Can Your Business Survive the Death or Serious Illness of a Key Player?

Last Updated: 

January 27, 2023

Discover Real-World Success Stories

Experienced, trained, and loyal employees are an irreplaceable asset to any business. However, some employers are even more vital than others. And, if your business has reported the loss of a key player due to death or serious illness, you might be facing severe consequences. 

But will your organisation be able to survive this crisis? Although there is no “one-size-fits-all” answer, there are some strategies that can increase your business’s chances of survival. 

Here’s what you need to know.

Understand The Value of The Employee You’ve Lost

When it comes down to dealing with the aftermath of a wrongful death or serious illness of a key player, the first step is to assess your losses. If your employee has been within your organisation for months or years, you might be dealing with emotional consequences. 

However, it is also important to look at the roles and responsibilities that key employees used to cover. These might include:

  • Leadership 
  • Specialised or technical skills
  • Experience in an aspect of your business
  • A unique talent
  • Ownership in the organisation
  • Influence on decision-making

In small or family-run businesses, key players might also be part of the image of your business and have built invaluable personal relationships with local clients. 

Getting Compensation: Who Can File a Wrongful Death Claim?

If your employee has become a victim of intentional misconduct or negligence, holding negligent parties accountable and getting compensation for the damage caused are essential actions to take. 

Wrongful death claims are usually filed by close family members and relatives of the deceased. These lawsuits aim to recoup the damage caused by the death of that person, including financial, emotional, and psychological losses. 

Depending on the part your business has played in the death or illness of your employee, you should consider partnering with a legal team to either fight your corner to receive compensation or protect your organisation from a lawsuit. 

Surviving The Loss of a Key Player: What You Need To Know

The death or serious illness of a key player can have multiple effects on your business, most of which can be devastating without a contingency plan in place. 

Indeed, losing a key employee can affect the confidence and loyalty of local clients and suppliers, disrupt the efficient functioning of a business, and cause financial losses. So, how can you limit the damage that such a loss can cause? Start by using the strategies below. 

Minimise Damage By Replacing Your Employee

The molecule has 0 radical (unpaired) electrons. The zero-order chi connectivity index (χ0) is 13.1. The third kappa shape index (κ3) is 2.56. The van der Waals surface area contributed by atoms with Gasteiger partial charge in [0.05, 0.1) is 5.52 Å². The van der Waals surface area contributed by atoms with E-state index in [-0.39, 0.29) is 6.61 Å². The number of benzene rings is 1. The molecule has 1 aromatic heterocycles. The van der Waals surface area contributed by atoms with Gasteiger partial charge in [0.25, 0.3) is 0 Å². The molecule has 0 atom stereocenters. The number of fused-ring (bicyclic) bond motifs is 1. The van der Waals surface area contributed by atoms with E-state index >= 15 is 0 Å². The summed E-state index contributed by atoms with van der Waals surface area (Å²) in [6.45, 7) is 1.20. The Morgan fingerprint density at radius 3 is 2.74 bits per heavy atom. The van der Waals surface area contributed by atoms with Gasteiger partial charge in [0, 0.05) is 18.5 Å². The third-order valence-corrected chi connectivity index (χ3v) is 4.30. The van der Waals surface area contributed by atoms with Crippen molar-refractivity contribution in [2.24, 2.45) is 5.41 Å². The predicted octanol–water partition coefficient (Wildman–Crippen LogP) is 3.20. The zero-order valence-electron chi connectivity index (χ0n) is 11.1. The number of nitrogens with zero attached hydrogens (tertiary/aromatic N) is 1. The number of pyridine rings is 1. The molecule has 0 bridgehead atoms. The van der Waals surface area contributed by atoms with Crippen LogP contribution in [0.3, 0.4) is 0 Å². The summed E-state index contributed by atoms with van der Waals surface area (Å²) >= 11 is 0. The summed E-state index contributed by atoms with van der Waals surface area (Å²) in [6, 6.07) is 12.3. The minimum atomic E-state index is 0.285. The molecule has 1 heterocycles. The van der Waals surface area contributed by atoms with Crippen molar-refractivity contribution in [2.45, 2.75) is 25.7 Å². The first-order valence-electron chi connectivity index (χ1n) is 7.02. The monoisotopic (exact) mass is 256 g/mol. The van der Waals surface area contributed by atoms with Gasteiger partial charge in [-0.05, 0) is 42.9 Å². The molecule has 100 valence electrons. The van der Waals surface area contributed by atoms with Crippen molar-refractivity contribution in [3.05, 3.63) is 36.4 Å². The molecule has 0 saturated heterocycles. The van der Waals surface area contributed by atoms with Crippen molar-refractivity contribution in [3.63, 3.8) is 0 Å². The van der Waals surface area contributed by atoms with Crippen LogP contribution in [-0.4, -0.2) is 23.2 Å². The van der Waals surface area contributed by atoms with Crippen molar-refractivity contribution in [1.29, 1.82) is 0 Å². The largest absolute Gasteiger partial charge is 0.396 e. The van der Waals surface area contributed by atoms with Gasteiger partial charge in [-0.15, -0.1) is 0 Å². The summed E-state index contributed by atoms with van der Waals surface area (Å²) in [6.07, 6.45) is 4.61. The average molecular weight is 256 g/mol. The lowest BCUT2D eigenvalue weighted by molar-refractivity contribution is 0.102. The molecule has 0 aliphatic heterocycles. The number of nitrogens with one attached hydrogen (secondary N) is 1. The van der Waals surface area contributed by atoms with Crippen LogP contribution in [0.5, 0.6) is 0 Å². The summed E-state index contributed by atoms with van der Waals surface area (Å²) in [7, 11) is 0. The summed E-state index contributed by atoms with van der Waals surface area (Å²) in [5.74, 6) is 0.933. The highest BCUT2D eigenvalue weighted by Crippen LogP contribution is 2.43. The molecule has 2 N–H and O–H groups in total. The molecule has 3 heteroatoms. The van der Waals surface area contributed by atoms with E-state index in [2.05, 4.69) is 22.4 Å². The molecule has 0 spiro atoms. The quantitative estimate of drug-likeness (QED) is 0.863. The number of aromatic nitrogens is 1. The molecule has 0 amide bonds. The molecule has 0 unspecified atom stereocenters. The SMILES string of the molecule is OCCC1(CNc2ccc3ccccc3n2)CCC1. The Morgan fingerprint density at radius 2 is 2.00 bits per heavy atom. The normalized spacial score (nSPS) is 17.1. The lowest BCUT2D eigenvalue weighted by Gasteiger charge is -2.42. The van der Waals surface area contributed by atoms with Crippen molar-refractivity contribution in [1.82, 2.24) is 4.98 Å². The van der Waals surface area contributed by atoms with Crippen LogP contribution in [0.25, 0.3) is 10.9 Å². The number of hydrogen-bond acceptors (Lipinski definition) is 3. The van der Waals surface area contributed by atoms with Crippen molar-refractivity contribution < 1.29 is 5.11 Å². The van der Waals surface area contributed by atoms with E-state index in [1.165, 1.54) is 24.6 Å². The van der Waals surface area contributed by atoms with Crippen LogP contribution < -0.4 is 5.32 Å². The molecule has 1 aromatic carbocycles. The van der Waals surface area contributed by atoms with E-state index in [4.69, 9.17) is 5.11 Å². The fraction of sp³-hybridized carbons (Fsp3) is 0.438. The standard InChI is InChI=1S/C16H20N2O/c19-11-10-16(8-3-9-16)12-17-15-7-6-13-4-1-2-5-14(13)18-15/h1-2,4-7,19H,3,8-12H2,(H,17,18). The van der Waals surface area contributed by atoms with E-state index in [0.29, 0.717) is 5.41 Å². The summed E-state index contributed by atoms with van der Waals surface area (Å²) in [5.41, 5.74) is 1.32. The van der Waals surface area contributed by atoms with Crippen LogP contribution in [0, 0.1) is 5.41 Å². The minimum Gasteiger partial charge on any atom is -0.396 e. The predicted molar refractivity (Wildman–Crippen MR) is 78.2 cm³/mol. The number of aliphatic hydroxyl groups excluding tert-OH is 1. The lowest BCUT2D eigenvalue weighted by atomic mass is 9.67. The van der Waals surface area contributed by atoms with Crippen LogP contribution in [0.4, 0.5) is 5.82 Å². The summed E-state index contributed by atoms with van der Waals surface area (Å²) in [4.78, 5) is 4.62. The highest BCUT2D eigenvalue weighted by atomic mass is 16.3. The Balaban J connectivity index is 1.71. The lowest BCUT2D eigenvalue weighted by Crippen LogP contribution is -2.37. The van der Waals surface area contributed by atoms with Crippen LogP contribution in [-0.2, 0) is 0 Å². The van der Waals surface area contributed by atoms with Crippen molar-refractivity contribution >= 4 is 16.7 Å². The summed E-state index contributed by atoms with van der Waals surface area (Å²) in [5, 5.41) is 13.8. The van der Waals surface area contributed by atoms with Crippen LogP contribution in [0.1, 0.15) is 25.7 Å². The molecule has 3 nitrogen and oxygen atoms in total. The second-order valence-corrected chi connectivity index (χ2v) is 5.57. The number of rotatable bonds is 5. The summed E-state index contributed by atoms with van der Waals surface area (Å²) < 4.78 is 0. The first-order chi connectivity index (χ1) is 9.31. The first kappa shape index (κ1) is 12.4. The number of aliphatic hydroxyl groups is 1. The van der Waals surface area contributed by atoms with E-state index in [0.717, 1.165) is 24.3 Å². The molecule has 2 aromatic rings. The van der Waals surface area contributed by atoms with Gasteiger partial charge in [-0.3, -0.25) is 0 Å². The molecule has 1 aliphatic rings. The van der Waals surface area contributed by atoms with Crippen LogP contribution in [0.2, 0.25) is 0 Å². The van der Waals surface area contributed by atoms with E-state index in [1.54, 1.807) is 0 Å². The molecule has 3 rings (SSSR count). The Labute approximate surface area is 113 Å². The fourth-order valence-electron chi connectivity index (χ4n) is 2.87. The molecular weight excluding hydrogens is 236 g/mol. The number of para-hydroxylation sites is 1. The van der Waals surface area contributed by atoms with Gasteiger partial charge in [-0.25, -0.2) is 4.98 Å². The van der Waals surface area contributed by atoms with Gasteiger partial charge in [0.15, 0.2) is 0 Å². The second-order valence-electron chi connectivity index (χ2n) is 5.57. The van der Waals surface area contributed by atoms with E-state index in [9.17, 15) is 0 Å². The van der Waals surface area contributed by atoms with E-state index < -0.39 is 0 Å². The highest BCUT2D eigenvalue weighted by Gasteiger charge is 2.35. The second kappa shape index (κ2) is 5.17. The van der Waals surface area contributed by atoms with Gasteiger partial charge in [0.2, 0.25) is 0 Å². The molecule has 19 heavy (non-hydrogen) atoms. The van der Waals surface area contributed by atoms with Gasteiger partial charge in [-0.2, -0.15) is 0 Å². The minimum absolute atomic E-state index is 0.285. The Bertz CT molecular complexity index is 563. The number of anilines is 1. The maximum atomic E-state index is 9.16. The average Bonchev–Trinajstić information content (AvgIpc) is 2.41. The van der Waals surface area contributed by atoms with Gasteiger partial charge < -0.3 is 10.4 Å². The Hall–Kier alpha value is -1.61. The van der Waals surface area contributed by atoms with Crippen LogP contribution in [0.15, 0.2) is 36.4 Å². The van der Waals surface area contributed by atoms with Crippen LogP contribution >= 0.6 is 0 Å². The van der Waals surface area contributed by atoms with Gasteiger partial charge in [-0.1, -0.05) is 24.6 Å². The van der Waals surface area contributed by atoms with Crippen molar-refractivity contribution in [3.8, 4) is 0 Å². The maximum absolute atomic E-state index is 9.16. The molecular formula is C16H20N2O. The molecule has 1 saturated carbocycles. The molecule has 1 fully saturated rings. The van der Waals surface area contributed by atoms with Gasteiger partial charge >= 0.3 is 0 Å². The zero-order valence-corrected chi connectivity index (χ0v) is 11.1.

As soon as your business is affected by the loss of a key player, you should kick start an efficient hiring process to replace your key player. Doing so can help your business keep running smoothly, redistribute the workload among the remaining team members, and keep the internal morale within your organisation high. 

When hiring a new employee, you should consider having a training program in place that allows you to minimise the initial friction and keep your business operational while dealing with the passing of a senior member of the team. 

Protect Your Business By Cultivating Talent

Waiting until the death of a key employee to devise a strategy that will help keep your business afloat is a reactive (and often inefficient!) approach. Instead, consider the benefits of developing a contingency plan in advance and cultivating new talent within your organisation before an emergency arises. 

Doing so can help you build the experience necessary in junior team members to one day match the human capital and organisational performance of key players. With this strategy, you’ll be able to seamlessly elect a suitable replacement for key players. 

Have a Succession Plan In Place or an Exit Strategy

Lastly, don’t forget to look at your business’s long-term strategy and decide on a succession plan or exit strategy. Indeed, losing a key player might irrevocably affect your business, in a way that will lead to a consistent decrease in sales and profit over time. 

If you believe that this is the case, you should consider having an exit strategy that accounts for selling or passing on your business before the loss of a key employee. If you are unsure how to devise such a critical strategy, consider working with a specialiesd consultant.

People Also Like to Read...

Don't forget to check out our Case Studies and also how Business Coaching can help your business. If you're ready to talk further and get the full coaching experience you can book a FREE 30-Minute Coaching Session.